Europe and the Mediterranean

 

Rome

RAMON LLULL IN ROME

Ramon Llull travelled to Rome several times. The first in 1287, when Pope Honorius IV had just died; he then leaves the city without waiting for the election of the new pope, which did not take place until February of the following year in the person of Nicholas IV. He returns to Rome in 1290 to suggest the new pope Nicholas the creation of language schools and the proclamation of a first crusade of persuasion and a second one of reconquest to arms of the Holy Land. In 1291 or 1292 he writes in Rome Tractatus de modo convertendi infidels, addressed to Pope Nicholas.

In 1294 Llull goes to Rome from Barcelona via Naples, to meet with the next pote Celestine V, who resigns in December the same year. He is also in Rome in 1296, writing Llibre del articles (Book of the articles) and Llibre d’ànima racional (Book of the rational soul), already during the papacy of Boniface VIII. He probably returns to the Eternal City between 1297 and 1299 (years during which he resides mainly in Paris) to get the support of Pope Boniface for his projects; during this roman stay he writes Proverbis de Ramon (Ramon’s Proverbs).

 

ROME, THEN AND NOW

Rome is the capital of Italy and Lazio. It is located along the river Tiber, about 22 kilometres from the sea. It was founded, according to legend, in 753BC, a date confirmed by archaeological finds. Rome staged an unprecedented expansion, becoming the capital of an empire that came to dominate the Mediterranean for centuries. When Catholic religion was adopted by the emperors, the Church established in Rome the Papacy. So that, after the fall of the Western Empire, Rome changed from political capital to religious capital of the Catholic world, capital that moved to Avignon between 1309 to 1377.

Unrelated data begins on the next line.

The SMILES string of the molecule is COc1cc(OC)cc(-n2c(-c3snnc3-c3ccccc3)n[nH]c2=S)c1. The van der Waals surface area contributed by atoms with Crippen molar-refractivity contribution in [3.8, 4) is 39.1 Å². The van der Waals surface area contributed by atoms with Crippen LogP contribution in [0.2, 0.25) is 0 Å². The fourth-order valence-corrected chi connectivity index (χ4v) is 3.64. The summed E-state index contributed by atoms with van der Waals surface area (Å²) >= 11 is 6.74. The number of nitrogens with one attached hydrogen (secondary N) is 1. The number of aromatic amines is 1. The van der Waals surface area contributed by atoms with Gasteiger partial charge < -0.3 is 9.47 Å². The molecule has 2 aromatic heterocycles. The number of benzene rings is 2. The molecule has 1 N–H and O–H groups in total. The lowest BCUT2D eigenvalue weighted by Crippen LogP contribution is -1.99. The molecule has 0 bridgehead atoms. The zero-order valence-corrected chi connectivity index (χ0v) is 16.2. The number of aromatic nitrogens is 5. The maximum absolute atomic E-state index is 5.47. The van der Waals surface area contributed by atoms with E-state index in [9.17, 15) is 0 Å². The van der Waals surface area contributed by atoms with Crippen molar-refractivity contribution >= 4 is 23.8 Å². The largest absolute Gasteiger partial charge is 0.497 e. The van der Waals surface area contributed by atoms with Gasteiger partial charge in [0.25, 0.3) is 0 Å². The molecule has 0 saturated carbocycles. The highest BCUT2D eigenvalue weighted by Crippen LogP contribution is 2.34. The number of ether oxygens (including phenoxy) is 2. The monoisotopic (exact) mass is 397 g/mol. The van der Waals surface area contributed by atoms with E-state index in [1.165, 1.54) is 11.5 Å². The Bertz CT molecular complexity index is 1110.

Rome is probably the European city with more monuments per square kilometre; its old city centre was declared World Heritage Site by UNESCO (1980), adding ten years later the properties of the Vatican. From the Roman period have survived the Capitol, the Coliseum, the Forum, the Pantheon, several thermae and triumphal arches, and many other remains that are witness of the glory of ancient Rome. Among the sites of paleochristian origin, stand out the Basilicas of St. Peter in the Vatican, San Giovanni in Laterano, San Paolo Fuori le Mura, Santa Maria Maggiore and Santa Sabina, and the catacombs. Of the medieval Rome are the churches of Santa Maria in Trastevere (1130-1143) and Santa Maria sopra Minerva (regarded as the only Gothic church in Rome).

 

Ramon Llull quotations

 
«Your soul has greater value than your body»
 

Messages about Ramon Llull

 
Ramon Llull travelled to major cities of the Mediterranean and there he met with popes and kings of the time.
 

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